(1) For most of history, mankind has been waiting for God.
(A) A close look at Scripture reveals that Beckett was at least partially
(1) For nearly all of history, mankind has waited for God.
(2) Indeed, we have waited for God to save us.
(3) The Bible has sixty-six books consisting of about twelve hundred pages.
(4) Mankind was sinless and in favor with God for exactly two chapters of
the whole Bible, which equates to roughly a page and a half.
(5) We all know what happened in that third chapter of Genesis.
(6) Our ancestors Adam and Eve rebelled against God, and in doing so, they
plunged themselves and all of God’s creation into a condition of sin.
(7) Ever since, the world and everything in it has been separated from God.
(B) God was angry and cast our first parents out of the garden.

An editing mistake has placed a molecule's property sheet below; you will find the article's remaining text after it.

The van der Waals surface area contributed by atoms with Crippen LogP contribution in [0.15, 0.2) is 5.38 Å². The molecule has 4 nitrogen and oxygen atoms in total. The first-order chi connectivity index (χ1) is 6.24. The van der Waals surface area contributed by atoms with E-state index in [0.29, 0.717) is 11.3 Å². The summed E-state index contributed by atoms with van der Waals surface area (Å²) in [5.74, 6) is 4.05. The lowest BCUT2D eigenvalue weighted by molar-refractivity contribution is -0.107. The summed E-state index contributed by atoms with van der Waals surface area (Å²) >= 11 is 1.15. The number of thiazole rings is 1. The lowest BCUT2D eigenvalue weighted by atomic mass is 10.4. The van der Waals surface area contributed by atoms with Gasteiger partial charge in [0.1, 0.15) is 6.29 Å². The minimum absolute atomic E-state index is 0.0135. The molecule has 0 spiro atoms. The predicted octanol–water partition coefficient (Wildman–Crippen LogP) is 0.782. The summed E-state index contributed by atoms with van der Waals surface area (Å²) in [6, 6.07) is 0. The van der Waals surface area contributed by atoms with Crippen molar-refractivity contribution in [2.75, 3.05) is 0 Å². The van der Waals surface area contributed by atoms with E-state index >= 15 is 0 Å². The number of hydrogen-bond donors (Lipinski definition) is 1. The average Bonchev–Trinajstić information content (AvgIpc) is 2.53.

(1) He cursed them with difficulties and tribulation and, finally, death.
(2) We see from the beginning that God despises rebellion against Him, but
we also see that God’s wrath is overshadowed by His shocking grace.
(3) For even as God was expelling His wicked children from paradise, He
promised them that one of Eve’s offspring would crush the head of the
reviled serpent that tempted them into their fatal mistake.
(4) Yes, even in the third chapter of Genesis, God promises a Messiah.
(5) From that point on, mankind has waited for God.
(2) Waiting is not something we do well.
(A) God’s wisdom has always seemed foolish to humans, so we’ve always
sought to have things our own way.
(1) Throughout history, whenever man’s will led him to misery, suffering,
and despair (as was always the case), helpless man cried out to God and
waited for God to save him again.
(2) Without fail, God always did.